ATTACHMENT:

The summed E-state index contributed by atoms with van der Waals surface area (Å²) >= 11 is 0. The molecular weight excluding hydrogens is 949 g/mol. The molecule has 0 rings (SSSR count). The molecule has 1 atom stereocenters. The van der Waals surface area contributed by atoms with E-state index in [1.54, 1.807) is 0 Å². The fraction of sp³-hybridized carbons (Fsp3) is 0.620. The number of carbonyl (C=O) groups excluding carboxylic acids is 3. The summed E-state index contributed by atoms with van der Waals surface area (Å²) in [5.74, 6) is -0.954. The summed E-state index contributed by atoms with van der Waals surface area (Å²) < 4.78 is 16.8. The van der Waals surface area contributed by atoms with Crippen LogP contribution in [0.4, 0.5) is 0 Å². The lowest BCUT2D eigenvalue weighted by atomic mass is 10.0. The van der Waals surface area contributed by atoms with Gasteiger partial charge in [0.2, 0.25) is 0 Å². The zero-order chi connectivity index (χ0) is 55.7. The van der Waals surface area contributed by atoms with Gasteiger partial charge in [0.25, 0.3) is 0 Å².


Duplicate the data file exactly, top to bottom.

The summed E-state index contributed by atoms with van der Waals surface area (Å²) >= 11 is 0. The molecular weight excluding hydrogens is 949 g/mol. The molecule has 0 rings (SSSR count). The molecule has 1 atom stereocenters. The van der Waals surface area contributed by atoms with E-state index in [1.54, 1.807) is 0 Å². The fraction of sp³-hybridized carbons (Fsp3) is 0.620. The number of carbonyl (C=O) groups excluding carboxylic acids is 3. The summed E-state index contributed by atoms with van der Waals surface area (Å²) in [5.74, 6) is -0.954. The summed E-state index contributed by atoms with van der Waals surface area (Å²) < 4.78 is 16.8. The van der Waals surface area contributed by atoms with Crippen LogP contribution in [0.4, 0.5) is 0 Å². The lowest BCUT2D eigenvalue weighted by atomic mass is 10.0. The van der Waals surface area contributed by atoms with Gasteiger partial charge in [0.2, 0.25) is 0 Å². The zero-order chi connectivity index (χ0) is 55.7. The van der Waals surface area contributed by atoms with Gasteiger partial charge in [0.25, 0.3) is 0 Å².